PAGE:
Too much tertiary education... Former performer/wrestler, teacher, scientist; Published author & Father... Want to be a writer if I grow up...
Published September 23rd 2019
Down to one original member, yet still Status Quo
I don't mind a bit of Quo in my life. The old classics get cranked too loud too often, and I even like the oft-derided 'Anniversary Waltz' medleys. I don't know everything they've released, I don't keep track of their comings and goings, but they are a band I will quite happily listen to.
And then I heard that Rick Parfitt, one of the two who formed the core of the band, died. Well, I thought, that's it Status Quo can't go on.
Imagine my surprise when I heard that Francis Rossi, the other half of that core duo, was releasing a new Status Quo album. Without Rick? How? That's almost sacrilegious! I told myself I wasn't going to bother. But I heard a single from the new album and damn! if it didn't sound pretty damn good.
And so I bought Backbone by Status Quo.
Okay, let's get this out the way first it does not sound quite like the Status Quo of those classic songs. My first thought was that it almost sounds like a tribute band, but one performing originals. That is completely unfair. For and this is a pretty big "for" if you ignore the fact this is an album by "Status Quo", this is a good, old-fashioned rock and roll album, the sort they just do not make enough of any longer.
I should point out I went for the "Deluxe/Limited Edition" set with two bonus tracks. Why? Because, as those who read enough of my stuff here know, that's what I do. Hey, let's get into this album!
'Waiting For A Woman' And we start with one of those songs that Quo fans know a driving beat that does not vary a great deal. However, this track feels a little subdued; it lacks the "oomph" we've come to expect from Quo over the years. Even the guitar solo feels muted. Not a bad song, but not a brilliant opener.
'Cut Me Some Slack' This is better! This sounds like Quo, chugging along in their down-to-earth boogie style. I found my head bobbing back and forth listening to it; it gets into you and does not let go once it's there. Very cool indeed.
'Liberty Lane' Let's keep it going! I like this one even better than the previous track. The voice harmonies work a little better, and there is something that feels like a sense of fun in the way it is played. I can just imagine a crowd screaming along to: "Waiting for the bell to ring!" A real album highlight.
'I See You're In Some Trouble' Another really good track, with a slightly different sort of style to the preceding tracks. Quo were always accused of being a one-trick pony (as a classic comedy sketch from Alas Smith & Jones said so blatantly), but even though they are playing straight-ahead rock, the tracks do not sound the same. Another highlight here.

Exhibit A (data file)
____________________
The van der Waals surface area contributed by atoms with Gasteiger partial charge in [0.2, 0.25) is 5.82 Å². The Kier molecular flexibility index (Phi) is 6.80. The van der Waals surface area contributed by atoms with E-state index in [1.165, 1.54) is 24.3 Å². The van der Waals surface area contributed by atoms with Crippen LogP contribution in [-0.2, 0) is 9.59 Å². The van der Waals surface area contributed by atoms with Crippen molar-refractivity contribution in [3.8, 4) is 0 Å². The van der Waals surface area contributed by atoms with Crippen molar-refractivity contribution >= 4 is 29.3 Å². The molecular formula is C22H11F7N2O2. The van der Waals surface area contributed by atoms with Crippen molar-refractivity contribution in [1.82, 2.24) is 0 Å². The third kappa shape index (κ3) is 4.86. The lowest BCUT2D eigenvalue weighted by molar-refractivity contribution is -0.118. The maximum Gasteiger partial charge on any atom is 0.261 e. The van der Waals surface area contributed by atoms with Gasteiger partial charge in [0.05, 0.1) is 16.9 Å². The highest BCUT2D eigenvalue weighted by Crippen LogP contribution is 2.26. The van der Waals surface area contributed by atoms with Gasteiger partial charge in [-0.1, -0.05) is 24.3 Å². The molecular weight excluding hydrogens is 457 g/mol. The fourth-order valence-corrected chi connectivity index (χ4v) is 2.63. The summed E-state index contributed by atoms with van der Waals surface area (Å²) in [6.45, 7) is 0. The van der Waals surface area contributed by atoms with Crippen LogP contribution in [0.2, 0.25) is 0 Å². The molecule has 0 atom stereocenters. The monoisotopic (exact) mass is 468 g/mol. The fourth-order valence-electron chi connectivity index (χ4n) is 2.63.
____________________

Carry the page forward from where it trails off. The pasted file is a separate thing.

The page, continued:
'Backing Off' And we're back to that Quo formula, but done really well. Another track with a chorus that seems destined to be a concert sing-along. The singing here is really good, and the guitar playing has enough change-ups to not fall into that trap of being 'typical'. As you can tell, this is yet another album highlight.
'I Wanna Run Away With You' This is probably the closest on this album that classic Quo sound from the 1970s. That is not a bad thing, by the way. Another good track.
'Backbone' This is the track that convinced me this was going to be good. On the surface, the title track is saying that you can live through anything if you fight hard enough. But I also feel like it's a not-too-subtle middle finger to those who said without Parfitt, there was no Status Quo (as the writer puts his hand up sheepishly). This is a great song, and the lyrics are really strong: "But when push comes down to shove/ It's time to fight back/ Yes I've tried it/ And it fits me like a glove "
'Better Take Care' Do my ears deceive me, or is there a hint of Lynyrd Skynyrd in the playing on this rather cool track? A pleasant surprise in a great little track. Best guitar solo on the album as well. Another highlight.
'Falling Off The World' This has a sound reminiscent of classic Quo, and falls into that Smith & Jones caricature. Not a bad track, but it's just there.
'Get Out Of My Head' Now we amp it up with some full-on Quo boogie. A fine solo and some great harmonies and we have yet another highlight!
'Running Out Of Time' An okay track to finish. Feels a little less after the rest of the album, but, again, it is not a bad track by any stretch
That is the album proper. So now we have the two bonus tracks.
'Crazy Crazy' A country tinged track! This is different and a decent number that had my head moving again. Cool.
'Face The Music' And we finish with another typical Quo sound, but with some of that lyrical repetition that makes for such a crowd-pleaser in concert. And not a bad way to finish, not at all.
Yep, I admit it my pre judgmental attitude was completely misguided. In a year where the old rockers are coming back as strong as ever, Status Quo stands there proudly with the best of them. This is not the Status Quo of old and after 50 years, how could it be? but it is an album worthy of the Status Quo name. To be honest, there were very few occasions when Parfitt's absence was really noticeable; the new Quo has made this sound their own and are running with it.
I don't mind saying I was wrong when what I am presented with is this fine. Parfitt apparently gave his blessing to Quo continuing after his death; on this evidence, his instincts were correct.
This is a fine release, and proof that if the formula ain't broke, you don't need to fix it: just tweak it a little.